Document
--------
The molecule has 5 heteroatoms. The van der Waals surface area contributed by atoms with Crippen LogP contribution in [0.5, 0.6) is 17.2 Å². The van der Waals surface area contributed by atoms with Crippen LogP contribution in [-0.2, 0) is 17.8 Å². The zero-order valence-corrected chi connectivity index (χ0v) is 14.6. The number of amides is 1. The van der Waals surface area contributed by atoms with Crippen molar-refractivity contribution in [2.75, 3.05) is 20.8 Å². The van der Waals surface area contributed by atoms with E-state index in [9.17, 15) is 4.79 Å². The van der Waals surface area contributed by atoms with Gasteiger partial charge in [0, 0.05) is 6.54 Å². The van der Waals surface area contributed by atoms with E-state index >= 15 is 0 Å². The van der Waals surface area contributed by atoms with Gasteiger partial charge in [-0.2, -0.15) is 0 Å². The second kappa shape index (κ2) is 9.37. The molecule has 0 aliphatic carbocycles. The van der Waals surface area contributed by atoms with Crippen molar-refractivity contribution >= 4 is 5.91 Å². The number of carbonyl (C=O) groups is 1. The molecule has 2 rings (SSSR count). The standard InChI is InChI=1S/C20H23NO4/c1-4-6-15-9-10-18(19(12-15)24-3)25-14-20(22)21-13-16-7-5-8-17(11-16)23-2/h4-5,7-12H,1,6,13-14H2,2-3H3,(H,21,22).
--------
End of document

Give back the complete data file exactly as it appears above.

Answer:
The molecule has 5 heteroatoms. The van der Waals surface area contributed by atoms with Crippen LogP contribution in [0.5, 0.6) is 17.2 Å². The van der Waals surface area contributed by atoms with Crippen LogP contribution in [-0.2, 0) is 17.8 Å². The zero-order valence-corrected chi connectivity index (χ0v) is 14.6. The number of amides is 1. The van der Waals surface area contributed by atoms with Crippen molar-refractivity contribution in [2.75, 3.05) is 20.8 Å². The van der Waals surface area contributed by atoms with E-state index in [9.17, 15) is 4.79 Å². The van der Waals surface area contributed by atoms with Gasteiger partial charge in [0, 0.05) is 6.54 Å². The van der Waals surface area contributed by atoms with E-state index >= 15 is 0 Å². The van der Waals surface area contributed by atoms with Gasteiger partial charge in [-0.2, -0.15) is 0 Å². The second kappa shape index (κ2) is 9.37. The molecule has 0 aliphatic carbocycles. The van der Waals surface area contributed by atoms with Crippen molar-refractivity contribution >= 4 is 5.91 Å². The number of carbonyl (C=O) groups is 1. The molecule has 2 rings (SSSR count). The standard InChI is InChI=1S/C20H23NO4/c1-4-6-15-9-10-18(19(12-15)24-3)25-14-20(22)21-13-16-7-5-8-17(11-16)23-2/h4-5,7-12H,1,6,13-14H2,2-3H3,(H,21,22).